Kids’ Book Reviews: Armchair Travel

The ultimate Where’s Waldo & a national parks pop-up book

America’s National Parks: A Pop-Up Book

By Don Compton, paper engineering by Bruce Foster, illustrations by Dave Ember
(W.W. West, $34.95; all ages)

Of the many good reasons to travel, the sheer awesomeness of what you can see ranks at the top. Nothing conveys that excuse to travel better than Bruce Foster’s pop-ups of America’s alfresco splendor. From the vivid reds and oranges of the Grand Canyon to the hanging moss and treetop snakes of the Everglades, the scenes draw you in and make you want to be there, snakes and all. The pop-ups are dazzling, but the text is also very informative about lesser-known parks like Cuyahoga Valley in Ohio (not lesser-known nearby, apparently, as the book notes that 2.5 million visitors go there annually). This is the perfect gift for inspiration to test the great outdoors.


Where’s Waldo? The Totally Essential Travel Collection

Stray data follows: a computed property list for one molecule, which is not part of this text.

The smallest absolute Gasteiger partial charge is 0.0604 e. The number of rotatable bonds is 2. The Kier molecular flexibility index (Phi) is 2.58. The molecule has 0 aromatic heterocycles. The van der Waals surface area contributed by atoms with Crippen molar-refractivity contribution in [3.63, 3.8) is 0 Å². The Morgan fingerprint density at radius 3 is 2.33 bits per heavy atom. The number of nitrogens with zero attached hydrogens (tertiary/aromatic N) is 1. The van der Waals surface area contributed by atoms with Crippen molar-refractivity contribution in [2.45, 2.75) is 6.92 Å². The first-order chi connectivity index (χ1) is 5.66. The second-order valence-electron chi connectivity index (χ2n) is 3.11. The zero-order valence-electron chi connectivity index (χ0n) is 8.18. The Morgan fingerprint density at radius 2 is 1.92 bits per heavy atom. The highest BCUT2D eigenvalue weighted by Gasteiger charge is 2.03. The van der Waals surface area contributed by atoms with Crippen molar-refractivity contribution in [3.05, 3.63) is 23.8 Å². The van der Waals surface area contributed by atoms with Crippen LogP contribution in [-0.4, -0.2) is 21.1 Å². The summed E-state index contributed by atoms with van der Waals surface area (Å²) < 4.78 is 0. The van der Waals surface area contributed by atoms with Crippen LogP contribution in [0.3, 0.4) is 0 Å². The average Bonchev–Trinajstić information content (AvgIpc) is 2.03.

By Martin Handford (Candlewick Press, $14.99; Kindergarten+)

Whoever said getting there is half the fun never heard of back-seat ennui when what’s out the window is just a blur and opposable thumbs tire and create the opposable brain. The Where’s Waldo? The Totally Essential Travel Collection should solve that problem. It compiles every single Waldo book in a relatively light, convenient paperback format with an attached stretch bookmark to make each one of the 172 pages easily accessible. Of course, the book loses some of its allure once Waldo is found (or, in the Land of Waldos, once the shoe and 12 other travelers are found). But there are also checklists of other objects that create their own frustration and make the scenery out the window much more appealing!

Frank Lipsius is a contributing writer to MetroKids.

Categories: Book Reviews, Travel